5. Take up a task
When you experience stress, every single part of your body changes. Physically, mentally, emotionally, and energetically—your entire system responds. For many people, especially those living in Black, Brown, fat, disabled, and other marginalized bodies—that stress never has a chance to discharge or end.
In addition to the above ideas, task-oriented activities like throwing a ball against the wall or balancing jenga blocks as you move give your brain something to focus on, allow you to stay present, and to release some of that movement potential.
6. Get stronger
Think about how you move your body during the sex you have OR that you want to have. Do you use your arms a lot? Do you want to be able to pick up your partner? Flip them? Be better with your tongue, be able to deep throat, or not have your fingers cramp? Tie tiny knots? Flog them for longer? From there, think about stretches and exercises that will help strengthen those muscles. For some of these, you might need to look beyond mainstream media and Youtube.
A final note here: some of these might be things you work into your days and some of these might be more sex-specific. For example, my core is a little sluggish and my hip flexors tend to be tight. While I work on that daily, I also know that before sexy times it can help to give them a bit of extra love to wake up my core and release my hips. This lets me go into sexy times with more freedom and less worry—the biggest turn-on of all.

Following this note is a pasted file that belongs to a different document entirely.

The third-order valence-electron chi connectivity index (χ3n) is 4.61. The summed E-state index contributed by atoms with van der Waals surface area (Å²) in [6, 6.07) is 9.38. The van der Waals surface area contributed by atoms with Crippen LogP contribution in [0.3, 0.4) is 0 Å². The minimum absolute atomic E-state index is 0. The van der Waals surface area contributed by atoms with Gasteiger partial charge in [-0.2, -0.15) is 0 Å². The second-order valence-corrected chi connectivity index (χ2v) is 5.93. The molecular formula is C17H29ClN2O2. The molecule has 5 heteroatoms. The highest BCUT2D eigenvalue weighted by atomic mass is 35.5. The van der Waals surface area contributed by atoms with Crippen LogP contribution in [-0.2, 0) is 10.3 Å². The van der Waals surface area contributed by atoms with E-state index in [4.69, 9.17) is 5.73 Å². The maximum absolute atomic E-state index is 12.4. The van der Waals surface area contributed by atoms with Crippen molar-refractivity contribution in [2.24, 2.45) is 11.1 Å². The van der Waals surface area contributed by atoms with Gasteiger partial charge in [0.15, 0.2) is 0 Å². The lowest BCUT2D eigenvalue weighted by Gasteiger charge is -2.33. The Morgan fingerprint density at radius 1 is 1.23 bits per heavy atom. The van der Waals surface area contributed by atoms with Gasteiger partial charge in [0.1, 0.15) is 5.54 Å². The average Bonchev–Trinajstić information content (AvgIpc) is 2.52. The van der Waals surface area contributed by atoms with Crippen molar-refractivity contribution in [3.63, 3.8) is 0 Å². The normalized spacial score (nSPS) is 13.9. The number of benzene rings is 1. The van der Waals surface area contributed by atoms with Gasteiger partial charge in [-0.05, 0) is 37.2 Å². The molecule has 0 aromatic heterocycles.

Movement your body can help you have more intimate, exciting, and fulfilling sex
From hitting a personal record that makes you feel on top of the world to strengthening your sex muscles to using movement to discharge stress, there are so many practical, accessible, fun, and powerful ways to move your body in pursuit of finding freedom in pleasure.
Thank you to Jane Clapp, Jennifer Snowden, Karine Bell, Resmaa Menakem, Elke Schroeder, Ayesha Bhonsele, Jess Grippo, Nadia Munla, and Hannah Husband for trainings, classes, and conversations that contributed to this article.